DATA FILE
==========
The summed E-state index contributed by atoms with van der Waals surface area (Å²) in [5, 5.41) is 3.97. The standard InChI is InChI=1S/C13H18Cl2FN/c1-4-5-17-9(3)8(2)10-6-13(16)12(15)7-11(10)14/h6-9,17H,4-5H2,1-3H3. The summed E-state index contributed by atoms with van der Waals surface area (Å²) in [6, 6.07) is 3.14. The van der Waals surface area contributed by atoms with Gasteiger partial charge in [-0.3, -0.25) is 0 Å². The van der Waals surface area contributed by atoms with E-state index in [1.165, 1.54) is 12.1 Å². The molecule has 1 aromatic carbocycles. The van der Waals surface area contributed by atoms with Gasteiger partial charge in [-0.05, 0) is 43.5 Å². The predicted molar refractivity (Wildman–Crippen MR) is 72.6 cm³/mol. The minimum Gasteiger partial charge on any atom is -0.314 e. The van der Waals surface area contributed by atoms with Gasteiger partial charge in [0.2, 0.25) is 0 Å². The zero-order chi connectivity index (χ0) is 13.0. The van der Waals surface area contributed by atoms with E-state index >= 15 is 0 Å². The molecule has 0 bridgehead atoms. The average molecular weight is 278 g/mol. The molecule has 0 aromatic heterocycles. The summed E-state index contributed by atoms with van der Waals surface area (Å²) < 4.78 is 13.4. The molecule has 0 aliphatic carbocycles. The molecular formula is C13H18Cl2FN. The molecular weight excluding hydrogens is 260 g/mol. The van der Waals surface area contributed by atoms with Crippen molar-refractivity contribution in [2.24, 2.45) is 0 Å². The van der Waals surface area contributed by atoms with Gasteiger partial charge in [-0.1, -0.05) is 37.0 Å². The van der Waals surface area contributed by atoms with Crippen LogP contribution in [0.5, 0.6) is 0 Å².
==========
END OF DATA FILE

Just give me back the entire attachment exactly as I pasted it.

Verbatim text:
The summed E-state index contributed by atoms with van der Waals surface area (Å²) in [5, 5.41) is 3.97. The standard InChI is InChI=1S/C13H18Cl2FN/c1-4-5-17-9(3)8(2)10-6-13(16)12(15)7-11(10)14/h6-9,17H,4-5H2,1-3H3. The summed E-state index contributed by atoms with van der Waals surface area (Å²) in [6, 6.07) is 3.14. The van der Waals surface area contributed by atoms with Gasteiger partial charge in [-0.3, -0.25) is 0 Å². The van der Waals surface area contributed by atoms with E-state index in [1.165, 1.54) is 12.1 Å². The molecule has 1 aromatic carbocycles. The van der Waals surface area contributed by atoms with Gasteiger partial charge in [-0.05, 0) is 43.5 Å². The predicted molar refractivity (Wildman–Crippen MR) is 72.6 cm³/mol. The minimum Gasteiger partial charge on any atom is -0.314 e. The van der Waals surface area contributed by atoms with Gasteiger partial charge in [0.2, 0.25) is 0 Å². The zero-order chi connectivity index (χ0) is 13.0. The van der Waals surface area contributed by atoms with E-state index >= 15 is 0 Å². The molecule has 0 bridgehead atoms. The average molecular weight is 278 g/mol. The molecule has 0 aromatic heterocycles. The summed E-state index contributed by atoms with van der Waals surface area (Å²) < 4.78 is 13.4. The molecule has 0 aliphatic carbocycles. The molecular formula is C13H18Cl2FN. The molecular weight excluding hydrogens is 260 g/mol. The van der Waals surface area contributed by atoms with Crippen molar-refractivity contribution in [2.24, 2.45) is 0 Å². The van der Waals surface area contributed by atoms with Gasteiger partial charge in [-0.1, -0.05) is 37.0 Å². The van der Waals surface area contributed by atoms with Crippen LogP contribution in [0.5, 0.6) is 0 Å².